Reservoir Dad - Clint Greagan

How do you write about sweetness without it sounding like schmuck? Or family life without it sounding boring? It's hard doing sweet. It can so easily go too far, so that instead of a delicious fairytale you get Disney, remanufactured so as to not scare the children and in the process shaking off important clumps of dirt that are meant to be psychological pointers. Fairytales are meant to be illustrated psyche-walks, where you play all the parts.

 

Caramel tastes best with salt. And this book is nothing like boring. It's the way fairytales are meant to be, with light, with a bit of dirt, with high-note sweet that aches, midline vanilla, and a few bottom notes of aching grief.

 

Reservoir Dad isn't a fairytale or a fable, though. It's a life. Five of them, joined together. Clint Greagen lives in Reservoir, in Melbourne's slightly-inner north. (When he asked what Reservoir was like as a place to live, the real estate agent told him, "It's getting better." Reservoir was once the sort of place that if you called it Reservoir, using the French pronunciation, you'd be laughed off for being a wanker. Melbourne house prices being what they are, though, these days old-school Reservoorians have migrated out further, to Craigieburn).

 

Clint and his wife, Tania, have bought their first house. Then, along comes Archie. Then Lewis. Then Tyson. And then Maki. Not long after Archie is born, they make the decision for Tania to return to her job as a physiotherapist and part-time lecturer and for Clint to take on the role as a stay-at-home dad. This book is the story of those days.

 

How refreshing that he recounts it with such honesty. I wonder, in broadly speaking terms (this caveat needs insertion when about to talk about gender), if Clint was a woman would he have deleted more of the times he's going nuts, the times he's losing it? Or, if he did, would he hang onto the guilt for as long as many women would? I know I'm generalising here, but these are some of the thoughts I wondered while reading Reservoir Dad.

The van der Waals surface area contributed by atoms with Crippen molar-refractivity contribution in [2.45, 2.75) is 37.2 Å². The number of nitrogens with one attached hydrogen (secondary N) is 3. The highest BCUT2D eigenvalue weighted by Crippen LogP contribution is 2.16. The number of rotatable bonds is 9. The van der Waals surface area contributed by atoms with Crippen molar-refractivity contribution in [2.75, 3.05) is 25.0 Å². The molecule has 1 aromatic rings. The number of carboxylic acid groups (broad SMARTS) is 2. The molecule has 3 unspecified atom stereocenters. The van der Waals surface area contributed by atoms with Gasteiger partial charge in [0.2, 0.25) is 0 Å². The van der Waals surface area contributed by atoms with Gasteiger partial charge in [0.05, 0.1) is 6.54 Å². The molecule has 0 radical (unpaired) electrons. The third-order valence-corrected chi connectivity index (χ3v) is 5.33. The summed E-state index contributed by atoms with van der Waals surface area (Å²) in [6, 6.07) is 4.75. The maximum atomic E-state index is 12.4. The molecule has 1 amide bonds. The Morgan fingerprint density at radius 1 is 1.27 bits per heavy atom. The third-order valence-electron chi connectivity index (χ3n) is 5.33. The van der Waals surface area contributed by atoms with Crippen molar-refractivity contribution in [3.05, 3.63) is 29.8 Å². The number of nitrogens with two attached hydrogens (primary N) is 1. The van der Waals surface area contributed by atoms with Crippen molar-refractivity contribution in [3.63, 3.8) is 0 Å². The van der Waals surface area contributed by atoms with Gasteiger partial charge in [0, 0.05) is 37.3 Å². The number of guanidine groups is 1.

It's a bloody funny read. Highlights of the Minutes of the Northern Dads' Group are illuminating:

 

11:20 - I make and transport fresh coffee to every Dad and listen in. The topics being covered by each group are as follows: Jack and Ben: global warming, backyard maintenance and sex; Dan and Joe: hangovers, kids, cricket, immunisations and sex; Kelvin and Simon: children's pop-up books, how great kids are and sex

12:00 - A child poos. All Dads present sniff their child's bum. Eventually the culprit is located and excluded from the group until the proper corrections have been made.

12:30 - The children and Dads all gather around Ekko to pat him and learn proper pet-handling behaviour. In his excitement the dog rolls over and, along with its belly, exposes a long lipstick-shaped penis. Ben's son reaches for it immediately. All the Dads freeze on the spot and scream in horror which, thankfully, shocks the dog back into an upright position.

12:45 - A hotly fought competition ensues between the three Dads and their children to see who can leap from the porch and land the furthest from the rose bushes.

12:46 - One hamstring says ping

There's some interesting stuff in here about the politics of stay-at-home dadding. Of those who speak down to him. Of how trailing around after your partner is home from work raving for 30 minutes straight is not so much a gender issue as it's a need-adult-convo-now issue.

 

On the stress and feeling of complete uselessness during Tania's labour to bring Archie into the world, and the appearance of the anaesthetist:

 

He wore blue pants and a blue shirt, just like the rest of the employees in the hospital, and in another building he may have even passed as an inmate in a low-security prison. But I'll always remember him as the man who entered the room standing atop two pure white draught horses, whose clip-clopping sent the message of hope down the halls and into every room of the birthing ward. He was wearing the purple and gold robes of kingly eminence. The dull, off-white walls around us sparkled with the magnificence of his crown. I rubbed the weariness from the muscular buttocks of his steeds and fed them the finest muesli as he honoured us both by slaying the monster I had only been able to wail at. As he took his leave from our lives I fell to one knee and whispered, 'My Liege.'

And on change-table Archie:

 

He defecates like a startled duck. He wees straight into the air almost every time I change his nappy, which is freaky to say the least, although I was surprisingly nonchalant when he jet-forced a sample taste - mid-stream strength - directly into my mouth.

 

He has a bulbous pot belly - a direct inheritance from Tania's dad - with light blue veins running over it like patterns on an ancient Greek milk jug, and when I combine that with the wide-open eyes rolling and jolting about in their mad search for focus, I am unable to stop my mind from playing random image association games ... here comes E.T. and Fat Albert on his spindly little legs saying, 'Hey hey hey!'